Baku European Games: Day 8 Highlights

Baku European Games: Day 8 Highlights
By Hugo Lowell
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Belarus’ Alena Amialiusik took gold in the women’s cycling road race by defeating Poland’s Katarzyna Niewiadoma and The Netherlands’ Anna van der Breggen on day eight of competition at the Baku European Games.

The race started slowly but the various inclines and cobbled sections provided numerous opportunities for attacks over the 120.7 kilometre course, and as the race approached the halfway mark, a leading group of 14 riders was established.

But it was van der Breggen, the bronze medal medallist in the time trial two days ago, who made a move on the penultimate lap to breakaway from the pack alongside team mate Ellen van Dijk, Amialiusik and Niewiadoma, although it was Amialiusik who was freshest to finish first in three hours, 20 minutes 36 seconds.

“I am very happy. I have many feelings right now but I cannot explain them.,” said Amialiusik. “The gold medal is an honour.”

“I had no secret weapon. I felt that I was the best. The main thing was just to keep calm and believe in myself.

“I prepared a lot. It was very difficult physically and psychologically. The Dutch team were dominating and we tried to win.”

Niewiadoma crossed the line just behind the winner for the silver while van der Breggen held on just enough for the bronze, although all three medallists were awarded the same time.

Switzerland leave their mark

Elsewhere, Switzerland’s Guilia Steingruber left their mark at the Games by winning both the floor and vault titles in the women’s artistic gymnastic finals at the Baku National Gymnastics Arena.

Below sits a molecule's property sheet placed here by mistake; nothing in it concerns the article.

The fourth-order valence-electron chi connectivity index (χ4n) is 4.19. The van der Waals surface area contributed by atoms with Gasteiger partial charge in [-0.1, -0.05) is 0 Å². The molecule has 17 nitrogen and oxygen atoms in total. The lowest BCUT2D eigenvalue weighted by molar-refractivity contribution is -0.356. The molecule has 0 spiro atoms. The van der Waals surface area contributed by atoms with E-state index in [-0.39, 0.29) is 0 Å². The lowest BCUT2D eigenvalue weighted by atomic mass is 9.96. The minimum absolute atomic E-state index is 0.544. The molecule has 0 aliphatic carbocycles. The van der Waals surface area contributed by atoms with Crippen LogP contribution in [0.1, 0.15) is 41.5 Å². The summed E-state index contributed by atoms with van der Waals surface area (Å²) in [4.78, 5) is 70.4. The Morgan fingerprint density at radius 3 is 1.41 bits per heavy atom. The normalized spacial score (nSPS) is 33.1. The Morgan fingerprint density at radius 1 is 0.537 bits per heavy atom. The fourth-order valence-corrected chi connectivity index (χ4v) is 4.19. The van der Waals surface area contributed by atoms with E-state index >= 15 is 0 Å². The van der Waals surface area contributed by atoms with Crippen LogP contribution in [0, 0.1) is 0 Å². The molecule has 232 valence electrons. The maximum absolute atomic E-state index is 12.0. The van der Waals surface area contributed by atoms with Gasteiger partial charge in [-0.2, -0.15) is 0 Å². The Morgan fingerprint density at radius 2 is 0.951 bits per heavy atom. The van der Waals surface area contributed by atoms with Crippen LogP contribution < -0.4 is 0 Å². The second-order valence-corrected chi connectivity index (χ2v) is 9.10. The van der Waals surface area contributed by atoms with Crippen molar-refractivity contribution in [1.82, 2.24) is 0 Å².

Two-time European champion Steingruber overcame a couple of faults in her routines, one of which sent her out of bounds and nearly off the apparatus, to take victory in the floor with 14.266 points and in the vault with 14.999 points.

“I am happy I got the gold. I did not expect it,” Steingruber told reporters. “I made a mistake when I crossed the line (on an acrobatic skill). I think my routine was more difficult (than the other competitors’), so I won.”

“I tried to have positive thoughts, just go for it and give my full energy. I wanted to show the audience what I can do, and this day was quite good.”

In the vault, silver and bronze went to Russia’s Seda Tutkhalyan and the Netherlands’ Lisa Top respectively, while in the floor exercise, Russia’s Aliya Mustafina took the silver as the Netherlands’ Lieke Wevers took the bronze.

Meanwhile, Russia triumphed in the women’s water polo final by beating Spain in a dramatic penalty shootout.

Russia tied the first quarter with Spain 3-3 but by the end of the second quarter, the Spaniards enjoyed a one point lead (4-5) which they increased to a two point lead in the third period thanks to goals from Paula Crespi Barriga and Alejandra Aznar Diez while they also conceded a point from Maria Bersneva to make it 8-6.

In the final period Russia and Spain traded goals continuously and with 38 seconds remaining, it seemed as if Spain were to be the victors, but a late foul by Alejandra Aznar Diez which resulted in her exclusion meant that Russia’s Daria Gerzanich was able to score with an extra-man to level the scores 10-10.

Both teams scored their first six penalties before Russia’s Evgeniia Golovina (RUS) saved Crespi Barriga’s second effort in the penalty shootout to secure the victory.

“We began the game so badly, I don’t know what happened,” said Belofsatov, who joined his players in the pool in celebration after the final penalty.

“The first period, for us, was a disaster, a catastrophe because we gave the ball away, got too many exclusions, and in the second half we changed the tactics. After 7-4, I began to believe.


“The penalties are Russian roulette and today I am happy because we played this game and my young players won this game.”

Greece won the bronze in the other medal match after their goalkeeper Ioanna Stamatopoulou pulled off a series of stunning saves in the closing stages against Italy.

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